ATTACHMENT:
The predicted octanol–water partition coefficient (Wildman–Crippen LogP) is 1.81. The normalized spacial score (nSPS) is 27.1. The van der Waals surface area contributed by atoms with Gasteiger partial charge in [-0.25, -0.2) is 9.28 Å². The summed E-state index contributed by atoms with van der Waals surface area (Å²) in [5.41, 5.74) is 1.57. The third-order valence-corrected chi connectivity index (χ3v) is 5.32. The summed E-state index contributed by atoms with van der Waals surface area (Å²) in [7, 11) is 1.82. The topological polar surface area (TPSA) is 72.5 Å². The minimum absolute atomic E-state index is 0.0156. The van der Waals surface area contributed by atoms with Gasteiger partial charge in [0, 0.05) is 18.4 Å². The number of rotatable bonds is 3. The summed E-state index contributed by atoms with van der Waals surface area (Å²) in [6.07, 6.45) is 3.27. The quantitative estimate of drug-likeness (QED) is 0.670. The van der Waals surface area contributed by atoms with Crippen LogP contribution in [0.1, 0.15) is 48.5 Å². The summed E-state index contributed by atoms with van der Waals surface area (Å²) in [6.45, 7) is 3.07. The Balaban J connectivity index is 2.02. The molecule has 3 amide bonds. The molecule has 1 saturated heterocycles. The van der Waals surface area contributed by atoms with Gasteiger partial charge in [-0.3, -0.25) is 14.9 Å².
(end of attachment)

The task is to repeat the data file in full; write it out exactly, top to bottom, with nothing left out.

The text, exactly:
The predicted octanol–water partition coefficient (Wildman–Crippen LogP) is 1.81. The normalized spacial score (nSPS) is 27.1. The van der Waals surface area contributed by atoms with Gasteiger partial charge in [-0.25, -0.2) is 9.28 Å². The summed E-state index contributed by atoms with van der Waals surface area (Å²) in [5.41, 5.74) is 1.57. The third-order valence-corrected chi connectivity index (χ3v) is 5.32. The summed E-state index contributed by atoms with van der Waals surface area (Å²) in [7, 11) is 1.82. The topological polar surface area (TPSA) is 72.5 Å². The minimum absolute atomic E-state index is 0.0156. The van der Waals surface area contributed by atoms with Gasteiger partial charge in [0, 0.05) is 18.4 Å². The number of rotatable bonds is 3. The summed E-state index contributed by atoms with van der Waals surface area (Å²) in [6.07, 6.45) is 3.27. The quantitative estimate of drug-likeness (QED) is 0.670. The van der Waals surface area contributed by atoms with Crippen LogP contribution in [0.1, 0.15) is 48.5 Å². The summed E-state index contributed by atoms with van der Waals surface area (Å²) in [6.45, 7) is 3.07. The Balaban J connectivity index is 2.02. The molecule has 3 amide bonds. The molecule has 1 saturated heterocycles. The van der Waals surface area contributed by atoms with Gasteiger partial charge in [-0.3, -0.25) is 14.9 Å².